Building A Perfect B2B Influencer Program During Imperfect Times
Can you run a B2B influencer or ambassador program during turbulent times?
Organizations previously unfriendly to remote work suddenly have had to establish an entirely remote organization overnight. Companies have now been pushed to use a portion of their marketing budget to buy computers for their employees to transition to remote work. One organization in India had to buy 40,000 laptops for its employees before the government imposed a 21-day lockdown.
Amidst all of this, Abhijit Bhaduri sees opportunity. He’s a talent management expert who has worked with Microsoft, PepsiCo, and Colgate, among others. He’s sharing his insight into how organizations can run a successful B2B program during these uncertain times.
Goldie Chan: How can marketing departments work with B2B Influencers?
Abhijit Bhaduri: B2B businesses need to put a human face to the business. That is just what an influencer can do. A client asked me to up-skill their leaders on using digital media to run their day-to-day operations. That includes running meetings, connecting with their customers and employees. They even want to run their marketing conference digitally. The pandemic has pushed digital transformation in many organizations at a pace which the CEOs have not. Businesses have used B2B influencers to connect with customers. The current scenario may be a good opportunity for these businesses to use Influencers to communicate and connect with employees as well.
Chan: What kind of B2B Influencers should you be looking for at this time?
Bhaduri: During times of uncertainty and turbulence, it is important to work with influencers who can inspire trust. Influencers who can build hope, optimism, and resilience among customers and employees alike. This is a time to work with storytellers who can inspire. Not just thought leadership, influencers need to be trust leaders. They need to be able to tell customers and employees, “This too shall pass.”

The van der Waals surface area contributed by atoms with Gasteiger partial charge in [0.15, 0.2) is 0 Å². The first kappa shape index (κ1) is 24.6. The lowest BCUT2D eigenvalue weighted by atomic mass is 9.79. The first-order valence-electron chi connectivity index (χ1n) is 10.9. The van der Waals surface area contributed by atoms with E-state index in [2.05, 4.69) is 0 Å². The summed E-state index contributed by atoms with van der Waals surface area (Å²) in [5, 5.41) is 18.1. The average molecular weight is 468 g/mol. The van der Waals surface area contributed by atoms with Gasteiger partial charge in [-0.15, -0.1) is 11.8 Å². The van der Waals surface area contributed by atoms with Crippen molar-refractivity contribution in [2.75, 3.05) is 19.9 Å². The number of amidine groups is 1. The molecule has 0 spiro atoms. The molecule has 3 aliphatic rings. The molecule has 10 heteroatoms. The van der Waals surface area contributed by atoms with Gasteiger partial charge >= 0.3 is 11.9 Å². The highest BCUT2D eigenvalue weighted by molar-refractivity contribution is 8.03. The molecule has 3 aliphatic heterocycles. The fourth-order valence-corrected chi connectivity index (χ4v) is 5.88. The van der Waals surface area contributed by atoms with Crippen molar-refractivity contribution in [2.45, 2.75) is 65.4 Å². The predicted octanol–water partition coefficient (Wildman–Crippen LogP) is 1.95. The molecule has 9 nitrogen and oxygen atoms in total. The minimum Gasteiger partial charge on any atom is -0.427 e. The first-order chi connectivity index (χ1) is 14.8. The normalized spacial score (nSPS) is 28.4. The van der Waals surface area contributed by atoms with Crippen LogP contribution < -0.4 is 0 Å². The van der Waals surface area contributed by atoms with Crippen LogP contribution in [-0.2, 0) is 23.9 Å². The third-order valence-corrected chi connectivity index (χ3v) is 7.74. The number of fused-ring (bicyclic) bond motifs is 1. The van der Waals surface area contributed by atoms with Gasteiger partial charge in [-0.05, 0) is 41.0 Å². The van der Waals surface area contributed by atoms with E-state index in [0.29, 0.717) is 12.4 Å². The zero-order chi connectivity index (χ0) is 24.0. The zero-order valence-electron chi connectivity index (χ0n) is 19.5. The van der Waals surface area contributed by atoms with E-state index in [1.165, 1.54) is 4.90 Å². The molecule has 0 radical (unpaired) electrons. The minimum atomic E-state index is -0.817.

Chan: How can you coach your influencers, so they are on message?
Bhaduri: The best influencers understand the product inside out. This may be a great time to bring influencers up to speed on every aspect of the products and offerings. Letting them connect with the biggest customers can help build the influencers’ awareness of how the product or service works on the ground. Letting influencers speak to customers can be a powerful way to build trust in leadership.
Chan: What companies are handling this well with their B2B program?
Bhaduri: PeopleStrong is an HR tech company with more than 250 customers. They are helping clients visualize a new style of work. Dell and SAP are two other organizations that have a strong B2B Influencer marketing program.
Max Life Insurance has payroll and performance data for 15,000 employees on the internal intranet because they thought it was more secure. PeopleStrong had 48 hours at the end of March amid the lockdown to migrate all of that data to the cloud. Influencers are amplifying these scenarios to advise other businesses to move to the cloud before it becomes an emergency. Influencers are also helping CHROs deal with how to handle compensation structuring and compliance because of the ambiguity of the situation.
Large employers like Future Group (50,000 employees) and V-Mart (10,000 employees) are opting to avoid layoffs by using pay cuts. Influencers brainstorm with clients to deal with these scenarios and make choices that are consistent with the values of the organization.
During the lockdown, a number of people are feeling isolated, stressed, and worried about the future, dealing with scenarios they have never imagined. PeopleStrong has asked me to create content that helps people deal with mental health challenges. The post-pandemic world will see the role of a people manager change. Technology will enable the people managers to manage significantly larger number of people. Preparing the clients for these scenarios is what Influencers will do.
There is an opportunity to build a strong B2B influencer program – not a perfect one – even during these times of uncertainty by focusing on those who inspire trust, hope and confidence in a product or audience.
This article first appeared in www.forbes.com
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